The distillery employs 12 people (including the Visitor Centre staff) and receives 15,000 visitors each year.  No mean feat for what is, ultimately, one of Scotland’s smaller and lesser known distilleries, not to mention in a geographic region far removed from the usual areas that enjoy whisky tourism.

Pulteney has been in the hands of Inver House since 1995 and they’ve quietly been building the brand over the years.  Bottled under the name “Old Pulteney” and bearing the moniker “The Maritime Malt”, its 12yo and 17yo releases have been cult favorites amongst those in the know, although the 17yo was recently discontinued as the distillery balances its stocks and projections.  Like so many other brands, the core range has expanded in recent times, and now boasts a NAS, 12, 15, 18, and 25yo.  There’s also a range of limited-edition vintage releases, plus the obligatory travel retail exclusives.  You can check out the full range.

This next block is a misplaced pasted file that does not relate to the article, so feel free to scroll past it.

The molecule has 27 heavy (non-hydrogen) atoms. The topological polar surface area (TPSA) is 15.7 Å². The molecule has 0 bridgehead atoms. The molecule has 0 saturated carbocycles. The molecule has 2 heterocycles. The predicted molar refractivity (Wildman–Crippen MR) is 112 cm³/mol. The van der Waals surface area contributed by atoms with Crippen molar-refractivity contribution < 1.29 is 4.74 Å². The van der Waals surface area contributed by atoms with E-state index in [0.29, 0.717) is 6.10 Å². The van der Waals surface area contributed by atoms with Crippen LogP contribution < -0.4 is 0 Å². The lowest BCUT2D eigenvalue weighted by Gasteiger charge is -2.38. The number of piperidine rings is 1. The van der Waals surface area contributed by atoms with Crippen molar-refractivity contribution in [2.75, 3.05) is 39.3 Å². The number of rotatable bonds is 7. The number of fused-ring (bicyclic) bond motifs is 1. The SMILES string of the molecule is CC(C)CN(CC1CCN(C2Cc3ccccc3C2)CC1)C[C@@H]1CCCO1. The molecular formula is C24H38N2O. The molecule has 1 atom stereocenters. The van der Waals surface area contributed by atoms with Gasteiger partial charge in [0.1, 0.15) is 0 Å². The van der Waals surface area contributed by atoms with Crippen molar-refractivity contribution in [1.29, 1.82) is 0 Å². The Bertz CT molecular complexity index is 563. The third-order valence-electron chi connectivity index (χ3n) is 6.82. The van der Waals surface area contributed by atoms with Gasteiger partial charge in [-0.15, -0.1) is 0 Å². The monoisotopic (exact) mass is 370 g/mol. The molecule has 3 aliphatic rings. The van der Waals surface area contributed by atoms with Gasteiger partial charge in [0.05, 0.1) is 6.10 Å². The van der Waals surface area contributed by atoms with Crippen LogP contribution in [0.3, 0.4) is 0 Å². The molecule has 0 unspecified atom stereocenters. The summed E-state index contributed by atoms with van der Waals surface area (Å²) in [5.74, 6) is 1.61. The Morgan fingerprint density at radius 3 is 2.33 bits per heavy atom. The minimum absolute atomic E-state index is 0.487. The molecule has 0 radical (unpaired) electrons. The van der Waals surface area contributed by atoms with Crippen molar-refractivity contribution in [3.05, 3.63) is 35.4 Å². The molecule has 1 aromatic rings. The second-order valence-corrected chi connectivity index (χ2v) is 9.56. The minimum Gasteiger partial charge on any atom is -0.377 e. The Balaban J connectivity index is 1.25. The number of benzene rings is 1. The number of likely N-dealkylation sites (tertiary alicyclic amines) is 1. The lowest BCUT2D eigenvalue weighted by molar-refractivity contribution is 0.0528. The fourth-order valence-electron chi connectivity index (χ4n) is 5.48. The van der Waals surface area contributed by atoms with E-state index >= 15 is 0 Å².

Malcolm Waring, the distillery’s Manager, has been in the game for nearly forty years, with six years spent at stablemate Knockdhu and the rest at Pulteney!  Needless to say, he has a strong passion for the distillery, but also the industry and the local area.

If you are able to get to this corner of Scotland, the distillery has a wonderfully cozy and welcoming visitor centre, complete with lounge, and there’s plenty of other attractions and sights in the area to justify the journey this far north.  If you’re a fan of seafood, no visit to this region is complete without dining at The Captain’s Galley – one of Great Britain’s finest seafood restaurants.  It’s up at Scrabster, just a 35 minute drive further north and – by happy coincidence – the same port where the ferry to Orkney departs, for those visiting Highland Park.